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I'm trying to install a new light switch from a plastic one to a metal one.

I don't have a ground wire nor is the back box grounded.

Do I need to connect it to a ground?

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  • plastic one to a metal one ? what is plastic ? – Alaska Man May 26 '20 at 18:43
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    Does this answer your question? Is a ground required when replacing an old single pole single throw switch? – isherwood May 26 '20 at 18:44
  • "I'm trying to install a new light switch from a plastic one to a metal one." Can you clarify what that means please. – Alaska Man May 26 '20 at 18:54
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    You have to state your location as regulations vary and this is an international site. In the UK you must not install a metal switch on an ungrounded circuit, and a warning label must be placed at the consumer unit if any circuits are ungrounded. – Owain May 26 '20 at 19:00
  • Can you post photos of the inside of the back box please? – ThreePhaseEel May 27 '20 at 0:38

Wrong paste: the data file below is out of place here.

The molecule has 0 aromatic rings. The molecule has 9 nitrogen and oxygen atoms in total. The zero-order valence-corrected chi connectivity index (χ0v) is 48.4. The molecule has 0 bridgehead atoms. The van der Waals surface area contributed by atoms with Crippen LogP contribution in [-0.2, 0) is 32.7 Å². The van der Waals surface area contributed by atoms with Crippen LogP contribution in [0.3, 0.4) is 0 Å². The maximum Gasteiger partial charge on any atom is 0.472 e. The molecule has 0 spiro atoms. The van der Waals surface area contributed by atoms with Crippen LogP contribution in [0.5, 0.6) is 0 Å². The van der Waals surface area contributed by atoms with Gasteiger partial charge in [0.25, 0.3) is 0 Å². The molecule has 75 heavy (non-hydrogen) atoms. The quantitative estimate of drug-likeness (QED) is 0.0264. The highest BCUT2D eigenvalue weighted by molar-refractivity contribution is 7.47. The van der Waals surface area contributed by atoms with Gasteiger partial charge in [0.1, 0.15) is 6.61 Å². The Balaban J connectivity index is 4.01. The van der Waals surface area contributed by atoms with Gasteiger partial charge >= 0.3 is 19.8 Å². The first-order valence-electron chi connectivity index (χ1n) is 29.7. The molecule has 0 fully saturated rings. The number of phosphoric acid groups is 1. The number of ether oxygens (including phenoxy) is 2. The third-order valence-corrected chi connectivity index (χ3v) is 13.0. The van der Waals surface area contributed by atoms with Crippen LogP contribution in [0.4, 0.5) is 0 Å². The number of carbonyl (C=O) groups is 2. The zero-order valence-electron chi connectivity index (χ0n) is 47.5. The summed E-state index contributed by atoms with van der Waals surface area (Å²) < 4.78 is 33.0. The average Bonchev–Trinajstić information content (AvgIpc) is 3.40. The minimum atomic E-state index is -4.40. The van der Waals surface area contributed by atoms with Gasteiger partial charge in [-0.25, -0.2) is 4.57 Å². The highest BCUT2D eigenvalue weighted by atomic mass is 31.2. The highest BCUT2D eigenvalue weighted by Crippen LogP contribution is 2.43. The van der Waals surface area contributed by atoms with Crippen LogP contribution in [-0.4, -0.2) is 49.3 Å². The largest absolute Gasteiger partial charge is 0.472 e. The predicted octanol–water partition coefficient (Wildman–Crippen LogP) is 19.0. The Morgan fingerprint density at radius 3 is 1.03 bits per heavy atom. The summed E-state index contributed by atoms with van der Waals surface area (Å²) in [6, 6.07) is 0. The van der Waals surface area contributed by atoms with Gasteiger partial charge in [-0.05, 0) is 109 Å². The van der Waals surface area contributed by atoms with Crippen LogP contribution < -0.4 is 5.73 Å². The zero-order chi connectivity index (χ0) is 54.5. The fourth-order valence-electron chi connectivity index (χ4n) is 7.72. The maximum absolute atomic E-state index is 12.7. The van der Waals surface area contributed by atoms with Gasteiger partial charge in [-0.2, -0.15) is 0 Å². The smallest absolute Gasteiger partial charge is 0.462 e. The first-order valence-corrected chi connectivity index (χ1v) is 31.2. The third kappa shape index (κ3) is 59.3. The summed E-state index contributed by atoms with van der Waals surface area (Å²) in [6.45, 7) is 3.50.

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Assuming you are in North America: When boxes were steel and the wiring was run with metal conduit or BX cable (flexible metal armoring wrapped around the wires instead of a plastic or fabric jacket), grounding was done via the metal-to-metal contact of the switch to the box, the box to the conduit and the conduit to the breaker panel, which was itself bonded to ground. If you have removed a steel box and replaced it with a plastic one, but the wiring is still in the BX cable, then you can get a fitting for attaching the BX to the box that allows you to attach a ground wire (grounding locknut). But technically, it would not meet current code, because the old BX cable no longer meets the requirements for continuous grounding. NEWER versions, now called "Type AC" cable (for Armor Clad) have a different design that meets code grounding requirements.

For a while, code allowed for switches to not have any ground connection though, so you would have NM (Non Metallic) cable without a ground wire used on them. In that case if you are replacing like-for-like, you can ignore the ground connection on a new switch, there is a Code exception under article 404.9(B) allowing for that.

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Ungrounded switches were common until a few decades ago. If you're simply replacing a basic switch with a basic switch, you do not need to run a new ground wire.

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